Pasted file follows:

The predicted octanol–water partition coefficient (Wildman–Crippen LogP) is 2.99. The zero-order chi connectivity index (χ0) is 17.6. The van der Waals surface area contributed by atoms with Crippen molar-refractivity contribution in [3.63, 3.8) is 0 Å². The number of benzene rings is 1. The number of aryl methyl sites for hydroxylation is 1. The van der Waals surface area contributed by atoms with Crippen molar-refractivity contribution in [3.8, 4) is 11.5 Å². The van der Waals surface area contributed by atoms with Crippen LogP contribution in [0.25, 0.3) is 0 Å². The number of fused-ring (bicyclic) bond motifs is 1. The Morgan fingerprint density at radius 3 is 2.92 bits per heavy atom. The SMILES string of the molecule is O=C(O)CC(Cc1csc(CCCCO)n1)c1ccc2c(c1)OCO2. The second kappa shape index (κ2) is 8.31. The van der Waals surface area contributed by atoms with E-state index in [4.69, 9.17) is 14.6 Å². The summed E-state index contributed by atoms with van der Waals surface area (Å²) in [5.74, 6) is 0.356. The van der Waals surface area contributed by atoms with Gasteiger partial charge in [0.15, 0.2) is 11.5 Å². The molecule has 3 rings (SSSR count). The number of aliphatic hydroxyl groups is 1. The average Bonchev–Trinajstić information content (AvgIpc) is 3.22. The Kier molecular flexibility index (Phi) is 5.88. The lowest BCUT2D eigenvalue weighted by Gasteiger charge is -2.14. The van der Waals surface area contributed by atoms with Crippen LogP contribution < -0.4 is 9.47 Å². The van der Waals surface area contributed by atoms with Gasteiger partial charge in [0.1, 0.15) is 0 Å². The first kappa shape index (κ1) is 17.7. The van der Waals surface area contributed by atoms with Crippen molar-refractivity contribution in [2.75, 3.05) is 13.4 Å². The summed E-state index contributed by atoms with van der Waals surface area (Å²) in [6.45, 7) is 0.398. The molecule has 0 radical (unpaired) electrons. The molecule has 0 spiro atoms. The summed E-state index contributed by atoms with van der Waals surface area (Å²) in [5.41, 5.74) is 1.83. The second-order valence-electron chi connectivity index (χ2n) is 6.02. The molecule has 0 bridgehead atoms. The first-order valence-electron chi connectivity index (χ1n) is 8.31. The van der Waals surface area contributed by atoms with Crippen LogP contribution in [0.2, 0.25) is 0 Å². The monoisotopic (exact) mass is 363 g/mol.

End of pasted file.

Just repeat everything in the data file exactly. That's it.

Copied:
The predicted octanol–water partition coefficient (Wildman–Crippen LogP) is 2.99. The zero-order chi connectivity index (χ0) is 17.6. The van der Waals surface area contributed by atoms with Crippen molar-refractivity contribution in [3.63, 3.8) is 0 Å². The number of benzene rings is 1. The number of aryl methyl sites for hydroxylation is 1. The van der Waals surface area contributed by atoms with Crippen molar-refractivity contribution in [3.8, 4) is 11.5 Å². The van der Waals surface area contributed by atoms with Crippen LogP contribution in [0.25, 0.3) is 0 Å². The number of fused-ring (bicyclic) bond motifs is 1. The Morgan fingerprint density at radius 3 is 2.92 bits per heavy atom. The SMILES string of the molecule is O=C(O)CC(Cc1csc(CCCCO)n1)c1ccc2c(c1)OCO2. The second kappa shape index (κ2) is 8.31. The van der Waals surface area contributed by atoms with E-state index in [4.69, 9.17) is 14.6 Å². The summed E-state index contributed by atoms with van der Waals surface area (Å²) in [5.74, 6) is 0.356. The van der Waals surface area contributed by atoms with Gasteiger partial charge in [0.15, 0.2) is 11.5 Å². The molecule has 3 rings (SSSR count). The number of aliphatic hydroxyl groups is 1. The average Bonchev–Trinajstić information content (AvgIpc) is 3.22. The Kier molecular flexibility index (Phi) is 5.88. The lowest BCUT2D eigenvalue weighted by Gasteiger charge is -2.14. The van der Waals surface area contributed by atoms with Crippen LogP contribution < -0.4 is 9.47 Å². The van der Waals surface area contributed by atoms with Gasteiger partial charge in [0.1, 0.15) is 0 Å². The first kappa shape index (κ1) is 17.7. The van der Waals surface area contributed by atoms with Crippen molar-refractivity contribution in [2.75, 3.05) is 13.4 Å². The summed E-state index contributed by atoms with van der Waals surface area (Å²) in [6.45, 7) is 0.398. The molecule has 0 radical (unpaired) electrons. The molecule has 0 spiro atoms. The summed E-state index contributed by atoms with van der Waals surface area (Å²) in [5.41, 5.74) is 1.83. The second-order valence-electron chi connectivity index (χ2n) is 6.02. The molecule has 0 bridgehead atoms. The first-order valence-electron chi connectivity index (χ1n) is 8.31. The van der Waals surface area contributed by atoms with Crippen LogP contribution in [0.2, 0.25) is 0 Å². The monoisotopic (exact) mass is 363 g/mol.